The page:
One of the many wonderful elements of the Edinburgh Fringe Festival is the instant access to a wide variety of multi-cultural performances. Being in the company of Soweto Gospel Choir is like being transported to South Africa, with all of the colour, smiles and sunshine (well, the sun may not be actually shining in the venue, but the tangible warmth of the performers makes it feel as if it is).

The choir are ebullient throughout and they do far more than just sing. Carnival-like dance and drumming ensues, as well as entertaining scenes, where the cast have us giggling on many occasions. It’s well paced too: big, loud, African a capella numbers are interspersed with the occasional familiar song sung in English and gentle moving pieces. Their ability to perform almost exclusively without (non-percussion) instruments is phenomenal, as are the utterly beautiful sounds that resonate from them. Each singer has an excellent voice and there’s a variety of harmonies, tones, timbres, and rhythmic, in addition to dancing in bright costumes and fun characters that makes it fascinating for the eyes as well as the ears.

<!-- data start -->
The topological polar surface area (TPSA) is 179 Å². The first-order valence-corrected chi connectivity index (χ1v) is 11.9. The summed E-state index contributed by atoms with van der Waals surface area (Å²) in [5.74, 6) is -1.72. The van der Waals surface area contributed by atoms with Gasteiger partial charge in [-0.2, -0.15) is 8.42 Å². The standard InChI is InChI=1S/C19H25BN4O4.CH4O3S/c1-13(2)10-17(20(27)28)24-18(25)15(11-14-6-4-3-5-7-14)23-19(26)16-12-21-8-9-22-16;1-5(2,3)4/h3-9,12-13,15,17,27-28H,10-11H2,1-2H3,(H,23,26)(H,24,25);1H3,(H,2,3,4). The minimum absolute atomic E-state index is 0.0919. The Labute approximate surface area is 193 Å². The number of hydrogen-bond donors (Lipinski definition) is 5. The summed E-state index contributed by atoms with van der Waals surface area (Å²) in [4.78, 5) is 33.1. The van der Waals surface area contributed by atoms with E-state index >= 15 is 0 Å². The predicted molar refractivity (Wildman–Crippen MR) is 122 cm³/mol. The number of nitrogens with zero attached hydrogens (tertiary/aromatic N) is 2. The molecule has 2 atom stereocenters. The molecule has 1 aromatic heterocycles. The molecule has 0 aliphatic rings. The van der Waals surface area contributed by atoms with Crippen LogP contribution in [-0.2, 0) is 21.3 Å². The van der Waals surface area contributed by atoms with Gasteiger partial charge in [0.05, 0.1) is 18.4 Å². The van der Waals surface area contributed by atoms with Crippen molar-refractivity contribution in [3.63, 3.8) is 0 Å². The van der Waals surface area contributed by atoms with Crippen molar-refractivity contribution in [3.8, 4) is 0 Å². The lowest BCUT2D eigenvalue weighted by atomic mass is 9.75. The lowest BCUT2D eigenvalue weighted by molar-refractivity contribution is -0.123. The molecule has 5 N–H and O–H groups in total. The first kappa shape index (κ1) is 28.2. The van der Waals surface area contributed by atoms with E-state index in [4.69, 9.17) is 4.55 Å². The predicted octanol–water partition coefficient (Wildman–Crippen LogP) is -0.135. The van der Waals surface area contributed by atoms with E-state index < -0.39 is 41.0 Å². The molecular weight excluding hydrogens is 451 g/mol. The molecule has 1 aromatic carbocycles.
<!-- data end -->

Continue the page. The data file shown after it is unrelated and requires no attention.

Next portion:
What is so particularly special about this Fringe show though, is the way it makes you feel. Watching this isn’t just marvelling at something technically clever or artistically and culturally effective, it’s a live performance that brings an experience of infectious joy to everyone in the audience. It’s also pretty humbling given the challenges, history and sociopolitical climate of the choir’s home and our awareness of this overcoming of adversity makes it all the more moving. The choir members work very hard and are utterly committed to making us smile, clap, sing and generally feel good – and they succeed. At the end of this show the standing ovation was the most immediate, long and unanimous I’ve seen, and justly deserved for a thoroughly enjoyable and uplifting show.